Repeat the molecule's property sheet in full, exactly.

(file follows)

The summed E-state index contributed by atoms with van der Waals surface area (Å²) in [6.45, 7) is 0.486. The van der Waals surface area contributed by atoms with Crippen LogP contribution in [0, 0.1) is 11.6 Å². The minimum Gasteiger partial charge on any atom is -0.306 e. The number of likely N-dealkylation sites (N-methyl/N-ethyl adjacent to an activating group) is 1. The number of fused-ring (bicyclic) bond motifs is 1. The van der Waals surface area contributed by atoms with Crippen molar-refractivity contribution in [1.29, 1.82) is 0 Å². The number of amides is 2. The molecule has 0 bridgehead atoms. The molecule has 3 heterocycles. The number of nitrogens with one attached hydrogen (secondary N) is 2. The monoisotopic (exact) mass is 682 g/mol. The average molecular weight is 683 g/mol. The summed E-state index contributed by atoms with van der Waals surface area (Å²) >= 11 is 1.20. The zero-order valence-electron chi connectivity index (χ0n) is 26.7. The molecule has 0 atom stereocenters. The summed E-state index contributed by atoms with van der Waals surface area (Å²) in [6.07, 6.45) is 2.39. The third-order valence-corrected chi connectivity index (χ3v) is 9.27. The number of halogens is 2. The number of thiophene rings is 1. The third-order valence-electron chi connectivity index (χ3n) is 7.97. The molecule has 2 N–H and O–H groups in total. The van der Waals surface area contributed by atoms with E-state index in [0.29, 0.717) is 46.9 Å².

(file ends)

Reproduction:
The summed E-state index contributed by atoms with van der Waals surface area (Å²) in [6.45, 7) is 0.486. The van der Waals surface area contributed by atoms with Crippen LogP contribution in [0, 0.1) is 11.6 Å². The minimum Gasteiger partial charge on any atom is -0.306 e. The number of likely N-dealkylation sites (N-methyl/N-ethyl adjacent to an activating group) is 1. The number of fused-ring (bicyclic) bond motifs is 1. The van der Waals surface area contributed by atoms with Crippen molar-refractivity contribution in [1.29, 1.82) is 0 Å². The number of amides is 2. The molecule has 0 bridgehead atoms. The molecule has 3 heterocycles. The number of nitrogens with one attached hydrogen (secondary N) is 2. The monoisotopic (exact) mass is 682 g/mol. The average molecular weight is 683 g/mol. The summed E-state index contributed by atoms with van der Waals surface area (Å²) >= 11 is 1.20. The zero-order valence-electron chi connectivity index (χ0n) is 26.7. The molecule has 0 atom stereocenters. The summed E-state index contributed by atoms with van der Waals surface area (Å²) in [6.07, 6.45) is 2.39. The third-order valence-corrected chi connectivity index (χ3v) is 9.27. The number of halogens is 2. The number of thiophene rings is 1. The third-order valence-electron chi connectivity index (χ3n) is 7.97. The molecule has 2 N–H and O–H groups in total. The van der Waals surface area contributed by atoms with E-state index in [0.29, 0.717) is 46.9 Å².